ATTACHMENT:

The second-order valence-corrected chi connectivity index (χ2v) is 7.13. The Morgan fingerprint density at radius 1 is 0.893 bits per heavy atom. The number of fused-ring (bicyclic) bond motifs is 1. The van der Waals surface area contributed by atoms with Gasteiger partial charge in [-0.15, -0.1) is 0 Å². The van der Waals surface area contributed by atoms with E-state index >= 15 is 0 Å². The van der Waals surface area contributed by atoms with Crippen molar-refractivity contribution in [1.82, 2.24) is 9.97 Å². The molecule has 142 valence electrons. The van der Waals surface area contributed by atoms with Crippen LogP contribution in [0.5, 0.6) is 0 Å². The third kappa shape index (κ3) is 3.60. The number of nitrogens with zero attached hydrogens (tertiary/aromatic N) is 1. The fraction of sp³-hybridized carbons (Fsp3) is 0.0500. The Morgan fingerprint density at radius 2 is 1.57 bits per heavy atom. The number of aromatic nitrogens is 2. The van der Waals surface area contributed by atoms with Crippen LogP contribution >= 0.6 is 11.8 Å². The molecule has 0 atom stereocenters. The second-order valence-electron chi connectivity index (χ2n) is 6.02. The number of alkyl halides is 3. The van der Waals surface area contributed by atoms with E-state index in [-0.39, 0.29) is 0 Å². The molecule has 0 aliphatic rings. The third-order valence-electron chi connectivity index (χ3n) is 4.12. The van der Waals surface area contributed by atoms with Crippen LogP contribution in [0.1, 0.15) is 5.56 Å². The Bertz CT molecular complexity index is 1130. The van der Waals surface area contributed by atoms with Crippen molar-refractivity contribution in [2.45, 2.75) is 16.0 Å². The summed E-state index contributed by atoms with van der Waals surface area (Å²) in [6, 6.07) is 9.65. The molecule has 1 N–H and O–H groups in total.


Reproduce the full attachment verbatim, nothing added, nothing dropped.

The second-order valence-corrected chi connectivity index (χ2v) is 7.13. The Morgan fingerprint density at radius 1 is 0.893 bits per heavy atom. The number of fused-ring (bicyclic) bond motifs is 1. The van der Waals surface area contributed by atoms with Gasteiger partial charge in [-0.15, -0.1) is 0 Å². The van der Waals surface area contributed by atoms with E-state index >= 15 is 0 Å². The van der Waals surface area contributed by atoms with Crippen molar-refractivity contribution in [1.82, 2.24) is 9.97 Å². The molecule has 142 valence electrons. The van der Waals surface area contributed by atoms with Crippen LogP contribution in [0.5, 0.6) is 0 Å². The third kappa shape index (κ3) is 3.60. The number of nitrogens with zero attached hydrogens (tertiary/aromatic N) is 1. The fraction of sp³-hybridized carbons (Fsp3) is 0.0500. The Morgan fingerprint density at radius 2 is 1.57 bits per heavy atom. The number of aromatic nitrogens is 2. The van der Waals surface area contributed by atoms with Crippen LogP contribution >= 0.6 is 11.8 Å². The molecule has 0 atom stereocenters. The second-order valence-electron chi connectivity index (χ2n) is 6.02. The number of alkyl halides is 3. The van der Waals surface area contributed by atoms with E-state index in [-0.39, 0.29) is 0 Å². The molecule has 0 aliphatic rings. The third-order valence-electron chi connectivity index (χ3n) is 4.12. The van der Waals surface area contributed by atoms with Crippen LogP contribution in [0.1, 0.15) is 5.56 Å². The Bertz CT molecular complexity index is 1130. The van der Waals surface area contributed by atoms with Crippen molar-refractivity contribution in [2.45, 2.75) is 16.0 Å². The summed E-state index contributed by atoms with van der Waals surface area (Å²) in [6, 6.07) is 9.65. The molecule has 1 N–H and O–H groups in total.